goesh said...

I don't know if islam can be separated from sharia law and its advocates. That is the million dollar question. On the surface, the answer appears to be no. Surely muslims enjoying the benefits of civilization know that they too will be drug back to the 7th century - don't they??

wildiris said...

Good Morning Baron. An observation on the question "are we at war with all of Islam". In mathematics there is the concept of a "dense" subset. A subset P of larger set Q is said to be "dense" if every neighborhood of any element of Q, contains an element of P. The feature that arises from this condition is that one cannot draw a boundary around the elements of P that will separate them from the rest of the set Q. And when that happens, a proof about some property of the elements of P can often be extened to the whole set Q.
The Jihadists form a "dense" subset of the Moslem population, as there is at least one in every neighborhood( no math pun intended). In this situation, where there is no way to separate out the Jihadists from the Moslem population as a whole, there can be no logical basis to consider them as separate populations.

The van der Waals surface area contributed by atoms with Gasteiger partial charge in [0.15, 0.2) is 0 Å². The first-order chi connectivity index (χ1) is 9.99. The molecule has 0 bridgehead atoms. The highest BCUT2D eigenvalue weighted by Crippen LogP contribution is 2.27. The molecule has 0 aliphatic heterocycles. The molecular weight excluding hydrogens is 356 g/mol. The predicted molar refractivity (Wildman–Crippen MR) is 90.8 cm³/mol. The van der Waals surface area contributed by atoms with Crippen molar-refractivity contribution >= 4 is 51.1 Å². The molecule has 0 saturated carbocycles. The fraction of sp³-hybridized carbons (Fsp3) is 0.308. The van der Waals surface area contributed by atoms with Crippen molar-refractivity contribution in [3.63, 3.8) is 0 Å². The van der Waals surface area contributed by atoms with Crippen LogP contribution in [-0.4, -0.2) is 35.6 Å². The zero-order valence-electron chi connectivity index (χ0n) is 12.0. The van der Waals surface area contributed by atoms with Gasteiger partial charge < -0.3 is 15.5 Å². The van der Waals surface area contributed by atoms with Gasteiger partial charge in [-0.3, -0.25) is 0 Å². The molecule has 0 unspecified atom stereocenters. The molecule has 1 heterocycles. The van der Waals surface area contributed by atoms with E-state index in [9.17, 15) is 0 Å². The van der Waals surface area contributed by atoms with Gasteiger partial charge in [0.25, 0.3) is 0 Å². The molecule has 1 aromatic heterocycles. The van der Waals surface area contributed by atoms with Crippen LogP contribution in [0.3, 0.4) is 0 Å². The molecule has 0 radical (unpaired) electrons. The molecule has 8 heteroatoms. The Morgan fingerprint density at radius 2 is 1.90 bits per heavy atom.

El Jefe Maximo said...

"Is the West worth saving ?" Hmmmm. I confess to wondering about that one myself. I like my neighborhood, and most of my neighbors and friends, warts and all...but the larger culture ? Confess to some skepticism there.

My son and I, along with his Cub Scout Pack, were recently privileged to spend the night on board USS Lexington (CV-16) down at Corpus Christi, Texas. Lexington is a WWII Essex class carrier, full of both military and non-military artifacts evoking the world of 60 years ago.

Now thinking on your question -- I'd take up arms in a minute to save THAT world: Glenn Miller, and apple pie, Tommy Dorsey records, baseball, Lucky Strike, etc. Ditto the world of 1914 (too bad we couldn't save that world from itself).

But take up arms for Barbra Streisand ? Madonna ? Hip Hop Music ? Michael Moore ? Certainly I wouldn't want to for these people, their friends, or for their complacent, repulsive, nihilistic culture. The problem with what passes for culture here is that all of it lacks seriousness. It's the product of a rich society that, unlike that of 60 years ago -- cannot even comprehend that anything or anyone could threaten it.